virtual-lancaster sources tell us the last publication is planned for next week (24 December) but there is no guarantee that will happen.
Any staff still working on the paper are apparently being expected to either work in Blackburn or accept an offer of redundancy.
The national Guardian reported on Monday that up to 11 editorial jobs are under threat if proposals to close its Citizen series of free weekly papers in Blackpool, Preston and Lancaster and move the operation of its Chorley edition to Blackburn go ahead. A number of non-editorial roles, including jobs in the ad sales team, are also understood to be at risk as the papers close.
The closures, which have been met with anger from NewsQuest employees across the North Wets already riled by high-handed claims of 'sacrfice' by Newsquest's US directors, Gannett, are part of a plan announced last week to make drastic cutbacks to its regional newspaper publishing operation in the North West, including closing 11 newspapers.
It seems strange to us here at virtual-lancaster that this decision has been taken so suddenly after the closure of the Lancaster office (see earlier news story). Strangely, checking this year's Hollings, the Citizen address is given as Blackburn rather than Lancaster, which runs counter to Newsquest management claims this summer that they were looking for new office premises for the Lancaster paper.
While Newsquest has yet to comment on the closure claims -- as indicated, its consultation process based on the Guardian's earlier report on the group's woes was supposed to be completed in January -- a Newsquest north-west staff member told MediaGuardian.co.uk "there is real anger and it comes from abandonment of communities like Blackpool and Preston.
"It has given [Lancaster Guardian and Morecambe Visitor owners] Johnston Press a monopoly in these towns. We're all shell-shocked good journalists are being put on the scrapheap".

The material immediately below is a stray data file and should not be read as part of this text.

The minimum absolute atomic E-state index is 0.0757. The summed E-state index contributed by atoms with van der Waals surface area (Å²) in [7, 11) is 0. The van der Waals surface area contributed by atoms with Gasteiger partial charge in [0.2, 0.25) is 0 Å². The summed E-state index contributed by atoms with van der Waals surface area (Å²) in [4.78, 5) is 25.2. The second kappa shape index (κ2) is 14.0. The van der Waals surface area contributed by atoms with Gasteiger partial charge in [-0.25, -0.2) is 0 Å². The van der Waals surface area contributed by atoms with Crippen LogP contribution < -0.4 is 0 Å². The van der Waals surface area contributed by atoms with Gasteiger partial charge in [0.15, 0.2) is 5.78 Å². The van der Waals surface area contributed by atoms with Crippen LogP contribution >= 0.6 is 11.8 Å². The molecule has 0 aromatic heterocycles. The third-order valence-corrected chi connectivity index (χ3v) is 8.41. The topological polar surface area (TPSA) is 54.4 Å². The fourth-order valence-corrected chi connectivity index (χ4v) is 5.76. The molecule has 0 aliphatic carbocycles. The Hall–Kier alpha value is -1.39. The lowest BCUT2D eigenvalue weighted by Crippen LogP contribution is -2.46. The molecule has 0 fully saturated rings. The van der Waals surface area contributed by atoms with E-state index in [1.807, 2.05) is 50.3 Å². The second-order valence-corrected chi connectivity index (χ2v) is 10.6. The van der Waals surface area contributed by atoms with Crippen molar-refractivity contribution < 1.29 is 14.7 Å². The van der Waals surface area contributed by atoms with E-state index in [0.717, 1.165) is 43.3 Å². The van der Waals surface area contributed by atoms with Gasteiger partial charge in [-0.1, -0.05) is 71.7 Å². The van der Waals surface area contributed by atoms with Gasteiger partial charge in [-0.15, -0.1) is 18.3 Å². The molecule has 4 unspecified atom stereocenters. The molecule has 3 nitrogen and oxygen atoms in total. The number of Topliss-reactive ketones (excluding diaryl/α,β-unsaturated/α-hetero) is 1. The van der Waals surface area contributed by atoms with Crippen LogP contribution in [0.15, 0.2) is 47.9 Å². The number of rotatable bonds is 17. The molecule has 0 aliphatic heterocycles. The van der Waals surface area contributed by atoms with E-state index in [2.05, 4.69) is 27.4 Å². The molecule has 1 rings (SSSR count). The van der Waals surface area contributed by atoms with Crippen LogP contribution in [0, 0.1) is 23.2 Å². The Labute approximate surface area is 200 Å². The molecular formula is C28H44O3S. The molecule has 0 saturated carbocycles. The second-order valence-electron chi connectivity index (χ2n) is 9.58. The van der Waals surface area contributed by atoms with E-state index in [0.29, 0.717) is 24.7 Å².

We're told there's huge anger among NewsQuest employees at their treatment by their bosses and Gannett, which owns newspapers such as USA Today. In November, HoldtheFrontPage.co.uk, a website for journalists and journalism students, reported that an e-mail championing the "deep sacrifices" being made by Craig Dubow, chairman and president of Newsquest's American parent company Gannett, caused anger among employees.
The email reported Dubow had taken a $200,000 (17pc) pay cut from 1 November, continuing through 2009, reducing his salary to around $1million per annum.
Despite the problems facing the Citizen group, Gannett would actually seem to be doing rather well from the credit crunch. CFO.com reports the media company is using the turmoil in the debt markets to retire debt and save money, and has just bought almost $100 million of floating rate notes at a 5 percent discount enabled by the shaky debt market.
• As reported this week in The Independent, US newspapers companies and individual titles are suffering badly, facing already declining print sales as younger readers migrate to the Internet, reduced classified adveritising revenues with the popularity of net-based services such as Craiglist, and the huge hit they have taken to display advertising revenues as the credit crunch has hit property and other sales, reducing property agents demands for ad space.
The Chicago Tribune Company recently filed for bankruptcy and The New York Times is deep in debt. Across the country's 1,400 titles, 15,000 jobs have been lost this year, according to Paper Cuts, a website monitoring lay-offs – more than one out of every eight. The Christian Science Monitor will become the first national newspaper to drop its daily print edition next year and focus on publishing online.
Regional newspapers' Washington and overseas bureaux are being shuttered, as the US industry's resources – still rich by international standards – become stretched. As in the UK, the blame for the crisis is being put at the door of the newspaper's owners and managers, with a cadre of past and present Los Angeles Times journalists now launching a lawsuit against billionaire property tycoon Sam Zell over his leadership of their parent company.